If this seems convoluted, that is because it is. Strange situations like this seem to benefit the specific electoral situations of current, prominent government officials who are seeking reelection this year. Long term, as long as this law is in place, the Lebanese will have to vote in elections whose outcomes don’t truly reflect vote outcomes proportionally.

Furthermore, each citizen still only gets to vote for 1 ticket. A ticket will consist of candidates from a single party and since parties are essentially never secular in Lebanon a vote based on issues could be a vote against your religious sect which is still a dangerous gamble even if seats are distributed proportionally. In a system where votes are dictated by religious affiliation, more extremist groups win out because their religious messages tend to be more salient to the voter. In addition, none of these laws change the fact that seats are distributed based on religion but not proportionally to any current census data.

Finally, the districts themselves have been mapped such that they are split in the most sectarian way in Lebanon’s history. This create homogeneous voter pools in which it is extremely easy for one party to dominate for years without serious contest. For example, in a predominately Shi’ite voter blocks, Hezbollah (whose military is dominant in Lebanese security matters) is likely to get every Shi’ite seat (and thus almost every seat) in their district because it would be very dangerous for a Shi’ite politician to run against Hezbollah given their history of violence and political intimidation. Some reporters have noted this frees Hezbollah to expand its influence to other districts and religious sects by inserting Hezbollah backed candidates into them.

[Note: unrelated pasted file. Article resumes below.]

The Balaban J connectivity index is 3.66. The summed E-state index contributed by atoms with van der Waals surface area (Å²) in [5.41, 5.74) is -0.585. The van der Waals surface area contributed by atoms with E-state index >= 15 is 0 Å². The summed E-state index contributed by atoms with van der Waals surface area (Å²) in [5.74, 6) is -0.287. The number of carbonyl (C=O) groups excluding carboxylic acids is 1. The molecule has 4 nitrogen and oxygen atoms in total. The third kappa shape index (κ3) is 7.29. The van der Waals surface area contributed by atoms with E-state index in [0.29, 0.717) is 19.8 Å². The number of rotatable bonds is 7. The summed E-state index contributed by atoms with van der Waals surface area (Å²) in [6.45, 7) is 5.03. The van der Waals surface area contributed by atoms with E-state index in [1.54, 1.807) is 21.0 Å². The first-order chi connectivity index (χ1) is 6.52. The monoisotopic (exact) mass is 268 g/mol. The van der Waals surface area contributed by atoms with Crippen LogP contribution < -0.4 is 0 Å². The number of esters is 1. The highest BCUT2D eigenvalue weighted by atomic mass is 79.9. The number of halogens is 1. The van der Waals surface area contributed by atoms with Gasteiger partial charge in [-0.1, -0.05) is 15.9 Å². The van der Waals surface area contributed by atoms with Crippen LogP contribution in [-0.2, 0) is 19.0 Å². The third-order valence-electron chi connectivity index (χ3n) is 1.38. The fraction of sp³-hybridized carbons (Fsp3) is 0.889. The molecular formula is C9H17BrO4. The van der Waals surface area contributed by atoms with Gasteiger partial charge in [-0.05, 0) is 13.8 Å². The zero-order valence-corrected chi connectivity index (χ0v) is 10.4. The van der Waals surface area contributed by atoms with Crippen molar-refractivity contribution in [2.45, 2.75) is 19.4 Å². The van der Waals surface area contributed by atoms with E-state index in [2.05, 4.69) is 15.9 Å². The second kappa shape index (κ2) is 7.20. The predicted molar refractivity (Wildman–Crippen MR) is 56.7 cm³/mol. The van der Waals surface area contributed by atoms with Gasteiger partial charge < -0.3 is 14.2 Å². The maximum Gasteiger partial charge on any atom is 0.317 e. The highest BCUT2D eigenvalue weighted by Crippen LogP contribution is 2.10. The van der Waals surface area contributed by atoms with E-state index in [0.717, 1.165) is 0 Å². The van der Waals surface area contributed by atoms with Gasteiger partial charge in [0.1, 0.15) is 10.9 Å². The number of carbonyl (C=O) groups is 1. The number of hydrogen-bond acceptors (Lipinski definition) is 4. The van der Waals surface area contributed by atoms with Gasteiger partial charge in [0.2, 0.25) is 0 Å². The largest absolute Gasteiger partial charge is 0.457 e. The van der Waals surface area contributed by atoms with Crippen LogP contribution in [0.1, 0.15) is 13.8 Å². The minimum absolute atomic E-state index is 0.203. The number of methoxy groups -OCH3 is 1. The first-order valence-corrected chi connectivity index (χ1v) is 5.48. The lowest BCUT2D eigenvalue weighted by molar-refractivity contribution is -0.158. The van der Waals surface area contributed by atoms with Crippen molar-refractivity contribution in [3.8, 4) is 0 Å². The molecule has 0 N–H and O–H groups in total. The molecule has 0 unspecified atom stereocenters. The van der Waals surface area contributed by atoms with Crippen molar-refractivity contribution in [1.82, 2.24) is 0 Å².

Another troubling component to Lebanon’s election is the degree of outside influences on politicians. Many parties in Lebanon are directly backed by foreign countries like Iran and Saudi Arabia. These autocratic nations will not be pushing democratic agendas in Lebanon so electoral laws written by politicians who are supported by them need to be viewed with skepticism. Most outside influences on Lebanon are extremely sectarian. For example, Saudi Arabia and Iran, generally support fundamentalist Sunni and Shi’ite doctrines respectively. Given Lebanon’s history of religious violence, the political gridlock and the now religiously homogeneous voting districts, these outside influences could be very damaging.

What this all amounts to a system primed to allow and elite political class to stay in power with next to no accountability whilst masquerading as electoral reformers. Outside influences, unfair districts, corruption and polarization along sectarian lines are all factors that are used by independent watchdogs such as the V-DEM institute to assess risk for democratic erosion. Lebanon may not be at risk for the rise of a stealth autocrat but it is certainly in danger of the rise of stealth oligarchs.

Despite all this, there is still hope for Lebanon. Nine years of political gridlock and failures to provide basic government services like electricity and trash pickup have frustrated the Lebanese public. The last time the Lebanese government has been under this much pressure from its constituency was in the early-mid 2000’s when Syria was running Lebanon’s government. Hopefully the Lebanese public does not settle for these new electoral laws because acceptance of the new law would pave the way for years of domination by outside powers and a small, elite political class.

Photo from: http://www.dailystar.com.lb/News/Lebanon-News/2017/Jun-16/409865-parliament-set-to-approve-lebanons-new-vote-law.ashx